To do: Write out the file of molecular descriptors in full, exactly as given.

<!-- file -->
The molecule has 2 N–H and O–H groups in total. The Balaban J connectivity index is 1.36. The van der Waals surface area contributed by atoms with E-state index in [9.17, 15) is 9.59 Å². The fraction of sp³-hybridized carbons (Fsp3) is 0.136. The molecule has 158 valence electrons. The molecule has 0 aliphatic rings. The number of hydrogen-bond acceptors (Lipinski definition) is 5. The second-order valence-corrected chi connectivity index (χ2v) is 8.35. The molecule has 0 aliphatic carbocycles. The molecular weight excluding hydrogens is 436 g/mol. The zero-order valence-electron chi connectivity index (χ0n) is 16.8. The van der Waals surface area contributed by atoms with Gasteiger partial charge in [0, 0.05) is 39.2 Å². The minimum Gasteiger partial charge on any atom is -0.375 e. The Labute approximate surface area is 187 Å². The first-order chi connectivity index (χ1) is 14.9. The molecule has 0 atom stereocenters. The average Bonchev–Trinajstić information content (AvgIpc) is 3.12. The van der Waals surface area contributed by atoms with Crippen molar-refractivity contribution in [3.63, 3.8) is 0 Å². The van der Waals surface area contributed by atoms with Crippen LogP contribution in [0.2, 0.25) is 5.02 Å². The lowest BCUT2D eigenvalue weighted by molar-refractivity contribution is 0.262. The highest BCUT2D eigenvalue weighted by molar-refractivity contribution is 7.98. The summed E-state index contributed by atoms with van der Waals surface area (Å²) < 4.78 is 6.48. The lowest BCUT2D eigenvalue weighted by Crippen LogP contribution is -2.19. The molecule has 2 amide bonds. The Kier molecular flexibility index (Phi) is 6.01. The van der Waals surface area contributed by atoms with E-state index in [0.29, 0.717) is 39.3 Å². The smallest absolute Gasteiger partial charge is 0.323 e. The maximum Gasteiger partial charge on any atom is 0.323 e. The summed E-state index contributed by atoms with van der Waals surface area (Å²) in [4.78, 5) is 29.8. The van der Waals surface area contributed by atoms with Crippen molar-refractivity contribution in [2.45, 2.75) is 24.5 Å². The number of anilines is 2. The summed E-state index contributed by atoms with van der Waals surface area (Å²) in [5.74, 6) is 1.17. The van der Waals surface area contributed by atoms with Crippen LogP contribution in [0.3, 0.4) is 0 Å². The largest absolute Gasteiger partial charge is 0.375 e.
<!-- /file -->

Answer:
The molecule has 2 N–H and O–H groups in total. The Balaban J connectivity index is 1.36. The van der Waals surface area contributed by atoms with E-state index in [9.17, 15) is 9.59 Å². The fraction of sp³-hybridized carbons (Fsp3) is 0.136. The molecule has 158 valence electrons. The molecule has 0 aliphatic rings. The number of hydrogen-bond acceptors (Lipinski definition) is 5. The second-order valence-corrected chi connectivity index (χ2v) is 8.35. The molecule has 0 aliphatic carbocycles. The molecular weight excluding hydrogens is 436 g/mol. The zero-order valence-electron chi connectivity index (χ0n) is 16.8. The van der Waals surface area contributed by atoms with Gasteiger partial charge in [0, 0.05) is 39.2 Å². The minimum Gasteiger partial charge on any atom is -0.375 e. The Labute approximate surface area is 187 Å². The first-order chi connectivity index (χ1) is 14.9. The molecule has 0 atom stereocenters. The average Bonchev–Trinajstić information content (AvgIpc) is 3.12. The van der Waals surface area contributed by atoms with Crippen molar-refractivity contribution in [3.63, 3.8) is 0 Å². The van der Waals surface area contributed by atoms with Crippen LogP contribution in [0.2, 0.25) is 5.02 Å². The lowest BCUT2D eigenvalue weighted by molar-refractivity contribution is 0.262. The highest BCUT2D eigenvalue weighted by molar-refractivity contribution is 7.98. The summed E-state index contributed by atoms with van der Waals surface area (Å²) < 4.78 is 6.48. The lowest BCUT2D eigenvalue weighted by Crippen LogP contribution is -2.19. The molecule has 2 amide bonds. The Kier molecular flexibility index (Phi) is 6.01. The van der Waals surface area contributed by atoms with E-state index in [0.29, 0.717) is 39.3 Å². The smallest absolute Gasteiger partial charge is 0.323 e. The maximum Gasteiger partial charge on any atom is 0.323 e. The summed E-state index contributed by atoms with van der Waals surface area (Å²) in [4.78, 5) is 29.8. The van der Waals surface area contributed by atoms with Crippen molar-refractivity contribution in [2.45, 2.75) is 24.5 Å². The number of anilines is 2. The summed E-state index contributed by atoms with van der Waals surface area (Å²) in [5.74, 6) is 1.17. The van der Waals surface area contributed by atoms with Crippen LogP contribution in [0.3, 0.4) is 0 Å². The largest absolute Gasteiger partial charge is 0.375 e.